White House Endorses Ban on Chinese Bus and Rail Procurements
Yesterday, the White House issued an official endorsement of a version of language banning mass transit rolling stock procurements from Chinese manufacturers that includes buses as well as railcars, in a blow to electric bus manufacturer BYD.
The Acting Director of the Office of Management and Budget sent a letter to Capitol Hill dated September 4 that expresses the Trump Administration’s position on a wide variety of items in disagreement between the House and Senate versions of the National Defense Authorization Act for fiscal year 2020. The House has passed H.R. 2500 and the Senate has passed S. 1790, and both bills contain very similar provisions prohibiting the use of federal mass transit funds for the purchase of transit rolling stock from manufacturers owned, or subsidized by, the Chinese government, and discouraging transit agencies from using non-federal funding for such purchases.
The language is mainly targeted at Chinese state-owned rail manufacturer CRRC, which has won several major rail car procurements (Boston, Chicago, Los Angeles) with ultra-low bids in the last few years. But there is one key difference between the provisions – the House provision (section 896 of H.R. 2500) applies only to “rail rolling stock procurements” while the Senate language (section 6015 of S. 1790) applies to all rolling stock procurements, which means that the Senate language also applies to procurement of buses while the House language does not. BYD, while not owned by the Chinese government, does receive some subsidies from them, which would make them subject to the ban.
The pertinent section of the OMB letter reads:
Limitation on Certain Rolling Stock Procurements (Section 6015). The Administration supports section 6015, which would prevent financial assistance, specifically Federal transit dollars, from being used to award a contract or subcontract for the procurement of any rolling stock transit vehicles to priority enterprises owned, controlled, or subsidized by certain foreign states. Section 896 of the House NDAA includes similar language, but would only apply to passenger railcars. It is critical that such prohibitions cover procurement of all rolling stock transit vehicles to ensure the Nation’s economic and national security and to prevent the use of Federal dollars to support foreign state-controlled enterprises.
Once Congress reconvenes next week, the NDAA bill will be sent to a formal House-Senate conference committee to resolve all the differences. There is a strong norm in Congress, backed by rules of each chamber, that if both the House and Senate versions of a bill contain identical provisions, that provision must be left intact in the final conference agreement. This usually means that if the House and Senate bills both have provisions that are not quite identical, but are very very very similar, then the conference is supposed to end with some sort of difference-splitting germane modification of the provisions.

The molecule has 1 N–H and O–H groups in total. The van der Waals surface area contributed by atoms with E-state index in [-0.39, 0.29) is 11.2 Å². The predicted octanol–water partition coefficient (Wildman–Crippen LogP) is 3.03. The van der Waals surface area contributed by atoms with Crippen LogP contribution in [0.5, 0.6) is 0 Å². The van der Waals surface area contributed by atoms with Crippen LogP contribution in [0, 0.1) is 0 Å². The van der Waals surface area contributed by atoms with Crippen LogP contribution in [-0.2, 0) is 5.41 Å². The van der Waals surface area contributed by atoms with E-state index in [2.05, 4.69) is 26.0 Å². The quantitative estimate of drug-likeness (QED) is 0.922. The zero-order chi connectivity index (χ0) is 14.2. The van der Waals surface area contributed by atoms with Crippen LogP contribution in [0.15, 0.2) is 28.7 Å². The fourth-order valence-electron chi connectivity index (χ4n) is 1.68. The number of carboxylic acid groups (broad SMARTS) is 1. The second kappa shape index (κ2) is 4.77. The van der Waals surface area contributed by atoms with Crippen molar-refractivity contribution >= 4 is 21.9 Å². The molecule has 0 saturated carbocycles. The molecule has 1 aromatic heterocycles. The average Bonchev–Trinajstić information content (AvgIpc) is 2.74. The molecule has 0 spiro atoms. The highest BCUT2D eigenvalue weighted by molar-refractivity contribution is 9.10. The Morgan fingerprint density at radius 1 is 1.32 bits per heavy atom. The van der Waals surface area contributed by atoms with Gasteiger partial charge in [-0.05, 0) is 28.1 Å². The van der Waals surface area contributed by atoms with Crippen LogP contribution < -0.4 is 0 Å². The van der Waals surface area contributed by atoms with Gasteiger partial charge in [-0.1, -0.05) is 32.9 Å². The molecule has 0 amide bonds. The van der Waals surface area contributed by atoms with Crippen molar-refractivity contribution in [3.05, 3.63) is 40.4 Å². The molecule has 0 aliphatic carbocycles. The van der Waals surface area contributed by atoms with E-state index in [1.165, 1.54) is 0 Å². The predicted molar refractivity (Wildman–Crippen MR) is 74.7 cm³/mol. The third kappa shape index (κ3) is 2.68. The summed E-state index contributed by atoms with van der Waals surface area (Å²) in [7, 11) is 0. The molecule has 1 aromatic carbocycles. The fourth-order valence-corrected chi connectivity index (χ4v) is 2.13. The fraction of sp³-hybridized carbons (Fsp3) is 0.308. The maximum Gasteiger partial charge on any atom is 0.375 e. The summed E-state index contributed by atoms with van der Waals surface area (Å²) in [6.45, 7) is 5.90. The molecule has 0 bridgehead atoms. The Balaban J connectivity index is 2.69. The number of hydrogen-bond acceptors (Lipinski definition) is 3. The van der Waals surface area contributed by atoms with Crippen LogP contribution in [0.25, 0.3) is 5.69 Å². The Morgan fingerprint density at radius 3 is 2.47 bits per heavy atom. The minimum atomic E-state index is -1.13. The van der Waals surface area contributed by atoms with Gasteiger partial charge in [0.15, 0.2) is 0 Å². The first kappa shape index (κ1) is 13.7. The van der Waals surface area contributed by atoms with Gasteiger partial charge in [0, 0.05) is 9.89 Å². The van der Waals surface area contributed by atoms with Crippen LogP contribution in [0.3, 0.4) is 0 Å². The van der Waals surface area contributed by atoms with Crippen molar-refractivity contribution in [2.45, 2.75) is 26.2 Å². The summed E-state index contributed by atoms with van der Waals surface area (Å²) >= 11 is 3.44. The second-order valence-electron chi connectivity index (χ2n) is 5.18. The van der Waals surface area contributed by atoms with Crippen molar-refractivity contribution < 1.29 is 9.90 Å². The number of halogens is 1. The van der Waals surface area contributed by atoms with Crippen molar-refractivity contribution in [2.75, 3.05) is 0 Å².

On this issue in particular, not only did the chairmen of the House and Senate Armed Services Committees consent to include the provision in their bill, but it was drafted by the bipartisan leaders of the Senate authorizing committee with mass transit jurisdiction (Banking). And the House provision has the support of that authorizing chairman, Transportation and Infrastructure’s Peter DeFazio (D-OR). The easiest way to derail a provision in conference is by some other committee asserting jurisdiction and killing it, but since the committees of jurisdiction don’t seem likely to do that, enactment of some version of the ban seems certain.
The White House weighing in in favor of the ban that applies to both buses and rail cars would seem to tip the scales even further towards the Senate version of the provision, but what makes this even more interesting is that the chief Congressional advocate for exempting buses from the ban is one of President Trump’s top allies in Congress, House Republican Leader Kevin McCarthy (R-CA), in whose district BYD’s 450,000-square-foot bus assembly facility is located.
For more information, see the Eno Center’s September 2018 report “The Implications of the Federal Ban on Chinese Railcars” as well as the following ETW articles:
- Key Senators Introduce Bill Banning Transit Agencies From Procuring Rolling Stock from China-Based Manufacturers (March 14, 2019).
- House T&I Members Sound Skeptical of State-Owned Chinese Transportation Firms (May 17, 2019).
- Chinese Rolling Stock Ban Included in Bipartisan Pentagon Authorization Bill (June 20, 2019).
- Senate Passes Defense Bill With Chinese Transit Rolling Stock Ban (June 28, 2019)
- House Passes Defense Bill Carrying Chinese Transit Railcar Ban (July 12, 2019)